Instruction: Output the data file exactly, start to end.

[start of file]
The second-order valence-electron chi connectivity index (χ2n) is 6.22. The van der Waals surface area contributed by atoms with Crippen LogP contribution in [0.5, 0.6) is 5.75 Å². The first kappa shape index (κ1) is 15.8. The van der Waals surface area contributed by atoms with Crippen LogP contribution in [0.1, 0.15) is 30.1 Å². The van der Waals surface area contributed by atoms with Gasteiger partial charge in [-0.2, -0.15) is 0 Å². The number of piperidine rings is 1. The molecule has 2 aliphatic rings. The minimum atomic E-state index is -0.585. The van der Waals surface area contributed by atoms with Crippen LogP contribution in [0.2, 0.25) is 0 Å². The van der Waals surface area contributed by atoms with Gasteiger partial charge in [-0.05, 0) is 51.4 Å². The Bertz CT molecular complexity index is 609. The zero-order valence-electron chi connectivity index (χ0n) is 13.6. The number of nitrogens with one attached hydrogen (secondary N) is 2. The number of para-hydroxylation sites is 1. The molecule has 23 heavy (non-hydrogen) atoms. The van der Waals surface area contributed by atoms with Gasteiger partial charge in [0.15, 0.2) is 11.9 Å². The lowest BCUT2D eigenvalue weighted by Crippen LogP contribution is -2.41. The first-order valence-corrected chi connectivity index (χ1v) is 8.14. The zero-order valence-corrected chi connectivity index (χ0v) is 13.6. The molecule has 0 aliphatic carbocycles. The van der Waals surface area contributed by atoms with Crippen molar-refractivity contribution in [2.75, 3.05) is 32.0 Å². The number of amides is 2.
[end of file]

The second-order valence-electron chi connectivity index (χ2n) is 6.22. The van der Waals surface area contributed by atoms with Crippen LogP contribution in [0.5, 0.6) is 5.75 Å². The first kappa shape index (κ1) is 15.8. The van der Waals surface area contributed by atoms with Crippen LogP contribution in [0.1, 0.15) is 30.1 Å². The van der Waals surface area contributed by atoms with Gasteiger partial charge in [-0.2, -0.15) is 0 Å². The number of piperidine rings is 1. The molecule has 2 aliphatic rings. The minimum atomic E-state index is -0.585. The van der Waals surface area contributed by atoms with Crippen LogP contribution in [0.2, 0.25) is 0 Å². The van der Waals surface area contributed by atoms with Gasteiger partial charge in [-0.05, 0) is 51.4 Å². The Bertz CT molecular complexity index is 609. The zero-order valence-electron chi connectivity index (χ0n) is 13.6. The number of nitrogens with one attached hydrogen (secondary N) is 2. The number of para-hydroxylation sites is 1. The molecule has 23 heavy (non-hydrogen) atoms. The van der Waals surface area contributed by atoms with Gasteiger partial charge in [0.15, 0.2) is 11.9 Å². The lowest BCUT2D eigenvalue weighted by Crippen LogP contribution is -2.41. The first-order valence-corrected chi connectivity index (χ1v) is 8.14. The zero-order valence-corrected chi connectivity index (χ0v) is 13.6. The molecule has 0 aliphatic carbocycles. The van der Waals surface area contributed by atoms with Crippen molar-refractivity contribution in [2.75, 3.05) is 32.0 Å². The number of amides is 2.